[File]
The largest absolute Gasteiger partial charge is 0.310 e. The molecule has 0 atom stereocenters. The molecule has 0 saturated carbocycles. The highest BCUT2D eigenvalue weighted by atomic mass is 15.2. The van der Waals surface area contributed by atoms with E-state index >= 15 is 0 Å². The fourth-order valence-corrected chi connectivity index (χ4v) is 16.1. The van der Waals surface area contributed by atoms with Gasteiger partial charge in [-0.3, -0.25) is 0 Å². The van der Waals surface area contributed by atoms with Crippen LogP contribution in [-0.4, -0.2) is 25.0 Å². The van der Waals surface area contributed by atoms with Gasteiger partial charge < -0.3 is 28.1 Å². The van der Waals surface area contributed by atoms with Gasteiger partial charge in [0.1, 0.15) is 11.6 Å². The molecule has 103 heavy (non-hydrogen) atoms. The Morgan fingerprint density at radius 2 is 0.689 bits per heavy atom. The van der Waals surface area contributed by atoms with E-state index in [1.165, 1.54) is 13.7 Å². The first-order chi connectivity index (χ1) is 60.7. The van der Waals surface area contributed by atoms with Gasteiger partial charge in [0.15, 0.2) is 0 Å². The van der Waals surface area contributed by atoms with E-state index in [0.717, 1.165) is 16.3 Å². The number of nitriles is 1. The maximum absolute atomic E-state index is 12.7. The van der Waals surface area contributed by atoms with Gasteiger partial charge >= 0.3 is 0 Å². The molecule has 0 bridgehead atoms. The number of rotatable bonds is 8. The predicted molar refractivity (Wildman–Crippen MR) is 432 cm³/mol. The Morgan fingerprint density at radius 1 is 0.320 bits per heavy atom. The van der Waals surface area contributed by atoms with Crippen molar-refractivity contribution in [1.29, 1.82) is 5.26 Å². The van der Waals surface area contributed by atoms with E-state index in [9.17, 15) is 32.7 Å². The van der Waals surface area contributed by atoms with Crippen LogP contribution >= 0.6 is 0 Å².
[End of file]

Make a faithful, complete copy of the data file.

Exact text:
The largest absolute Gasteiger partial charge is 0.310 e. The molecule has 0 atom stereocenters. The molecule has 0 saturated carbocycles. The highest BCUT2D eigenvalue weighted by atomic mass is 15.2. The van der Waals surface area contributed by atoms with E-state index >= 15 is 0 Å². The fourth-order valence-corrected chi connectivity index (χ4v) is 16.1. The van der Waals surface area contributed by atoms with Gasteiger partial charge in [-0.3, -0.25) is 0 Å². The van der Waals surface area contributed by atoms with Crippen LogP contribution in [-0.4, -0.2) is 25.0 Å². The van der Waals surface area contributed by atoms with Gasteiger partial charge < -0.3 is 28.1 Å². The van der Waals surface area contributed by atoms with Gasteiger partial charge in [0.1, 0.15) is 11.6 Å². The molecule has 103 heavy (non-hydrogen) atoms. The Morgan fingerprint density at radius 2 is 0.689 bits per heavy atom. The van der Waals surface area contributed by atoms with E-state index in [1.165, 1.54) is 13.7 Å². The first-order chi connectivity index (χ1) is 60.7. The van der Waals surface area contributed by atoms with Gasteiger partial charge in [0.15, 0.2) is 0 Å². The van der Waals surface area contributed by atoms with E-state index in [0.717, 1.165) is 16.3 Å². The number of nitriles is 1. The maximum absolute atomic E-state index is 12.7. The van der Waals surface area contributed by atoms with Gasteiger partial charge >= 0.3 is 0 Å². The molecule has 0 bridgehead atoms. The number of rotatable bonds is 8. The predicted molar refractivity (Wildman–Crippen MR) is 432 cm³/mol. The Morgan fingerprint density at radius 1 is 0.320 bits per heavy atom. The van der Waals surface area contributed by atoms with Crippen molar-refractivity contribution in [1.29, 1.82) is 5.26 Å². The van der Waals surface area contributed by atoms with E-state index in [9.17, 15) is 32.7 Å². The van der Waals surface area contributed by atoms with Crippen LogP contribution >= 0.6 is 0 Å².